We’ve heard the benefits will far outweigh the costs when it comes to Medicare for All. But who is willing to pay as much as 32% payroll tax or a 42% VAT?
November 4, 2019
By: Bobby Casey, Managing Director GWP
Both are candid about this cost because they believe the return will be worthwhile to enough people to get them elected. Yang openly admits there will be a VAT that pays for his UBI plan. Love it or hate it, he’s very clear about this and has not once backed away from it. Sanders likewise positions it as paying in for the security of getting what you need back.
Elizabeth Warren, however, has been reluctant to talk about middle class taxes. When pressed by Stephen Colbert, she tried to equivocate and steer the conversation away from middle class taxes. Colbert being friendly toward her advocacy offered up a way to sell through the taxes, but would not allow her to continue to avoid the answer.
Swedish historian, Johan Norberg, refers to the poor as “loyal taxpayers”. The short explanation is they won’t go anywhere. Whereas, the rich have the means and the inclination to leave when things get too onerous economically, so there is an implicit limit on how much they are willing to take.
He’s not wrong. The Panama Papers is clear evidence that rich people don’t want others to take their wealth. The demand for my services is evidence that people of means want to protect those means. And the exodus out of high tax and high regulation jurisdictions demonstrates that those who value wealth potential will seek out places that facilitate that.
The estimate for JUST the universal healthcare piece is $30 trillion over 10 years, which is $3 trillion per year. That’s roughly a 75% increase in overall federal revenues from what the US currently generates.
What are some tax options to achieve this goal?
The Committee for a Responsible Federal Budget itemized these options:
A 32 percent payroll tax
A 25 percent income surtax
A 42 percent value-added tax (VAT)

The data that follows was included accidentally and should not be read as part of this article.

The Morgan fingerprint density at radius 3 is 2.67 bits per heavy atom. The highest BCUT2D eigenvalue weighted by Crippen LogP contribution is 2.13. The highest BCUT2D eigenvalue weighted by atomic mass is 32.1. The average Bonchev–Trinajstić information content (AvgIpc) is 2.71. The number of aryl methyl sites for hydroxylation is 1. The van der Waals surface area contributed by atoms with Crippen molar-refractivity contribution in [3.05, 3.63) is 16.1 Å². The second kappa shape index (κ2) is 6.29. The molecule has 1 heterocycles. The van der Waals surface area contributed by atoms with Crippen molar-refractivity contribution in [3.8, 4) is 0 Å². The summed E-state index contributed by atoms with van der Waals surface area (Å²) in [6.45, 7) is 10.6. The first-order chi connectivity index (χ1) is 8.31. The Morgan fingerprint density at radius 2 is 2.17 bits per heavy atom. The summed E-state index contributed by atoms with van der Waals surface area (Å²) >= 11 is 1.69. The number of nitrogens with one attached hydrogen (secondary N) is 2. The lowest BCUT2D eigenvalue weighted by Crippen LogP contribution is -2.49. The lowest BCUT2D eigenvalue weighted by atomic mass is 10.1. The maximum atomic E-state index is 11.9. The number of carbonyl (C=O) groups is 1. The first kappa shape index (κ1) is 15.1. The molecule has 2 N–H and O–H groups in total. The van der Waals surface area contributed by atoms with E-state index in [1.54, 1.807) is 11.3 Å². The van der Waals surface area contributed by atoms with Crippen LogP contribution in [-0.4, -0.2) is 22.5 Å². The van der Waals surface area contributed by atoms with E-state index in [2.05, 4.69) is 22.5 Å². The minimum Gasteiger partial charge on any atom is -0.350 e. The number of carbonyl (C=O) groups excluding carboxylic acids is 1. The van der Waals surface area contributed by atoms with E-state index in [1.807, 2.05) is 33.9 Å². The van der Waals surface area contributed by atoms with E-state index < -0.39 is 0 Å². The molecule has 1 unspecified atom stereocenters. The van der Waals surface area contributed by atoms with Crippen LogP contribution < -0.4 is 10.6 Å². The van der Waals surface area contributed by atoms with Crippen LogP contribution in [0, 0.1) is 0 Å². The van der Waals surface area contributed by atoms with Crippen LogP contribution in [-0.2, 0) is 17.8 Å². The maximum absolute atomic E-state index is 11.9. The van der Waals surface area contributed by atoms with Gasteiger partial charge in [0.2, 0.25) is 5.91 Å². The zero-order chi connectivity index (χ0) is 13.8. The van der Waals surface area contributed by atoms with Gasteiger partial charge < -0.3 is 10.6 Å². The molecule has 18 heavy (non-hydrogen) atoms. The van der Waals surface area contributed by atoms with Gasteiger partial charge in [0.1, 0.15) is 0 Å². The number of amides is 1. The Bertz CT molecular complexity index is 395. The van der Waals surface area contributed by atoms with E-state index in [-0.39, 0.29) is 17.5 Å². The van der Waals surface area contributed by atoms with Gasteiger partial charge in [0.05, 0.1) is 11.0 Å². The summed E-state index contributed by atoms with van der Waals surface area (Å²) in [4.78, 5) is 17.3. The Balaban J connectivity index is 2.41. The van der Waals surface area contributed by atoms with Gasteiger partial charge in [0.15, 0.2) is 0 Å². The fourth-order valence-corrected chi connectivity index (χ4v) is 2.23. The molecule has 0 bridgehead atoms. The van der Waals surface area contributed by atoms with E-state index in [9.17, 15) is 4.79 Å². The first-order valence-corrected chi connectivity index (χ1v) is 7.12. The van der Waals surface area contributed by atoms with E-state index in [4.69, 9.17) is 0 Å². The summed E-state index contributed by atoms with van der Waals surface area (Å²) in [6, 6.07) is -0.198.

A mandatory public premium averaging $7,500 per capita – the equivalent of $12,000 per individual not otherwise on public insurance
More than doubling all individual and corporate income tax rates
An 80 percent reduction in non-health federal spending
A 108 percent of Gross Domestic Product (GDP) increase in the national debt
Impossibly high taxes on high earners, corporations, and the financial sector
A combination of approaches
The only option that even looks remotely acceptable is the 80% cut in federal spending, but it would essentially be replaced with federal healthcare spending so it promptly loses its appeal.
If Americans were upset with the revelations of the Panama Papers, then they are in for an even bigger story in about 5 years. They will find not just millionaires and billionaires, but thousandaires who have inverted their lives out of the US and moved their assets offshore!
Looking at just some of these, how does a struggling family survive a 42% VAT? For that matter, how does American retail survive that? It couldn’t possibly handle that kind of inflationary mark up.
How do the working poor survive a 32% payroll tax? Even if split between employer and employee the same way it is now, 16% as opposed to the 7% they pay now is a LOT to take from someone who already couldn’t afford many of their basic needs.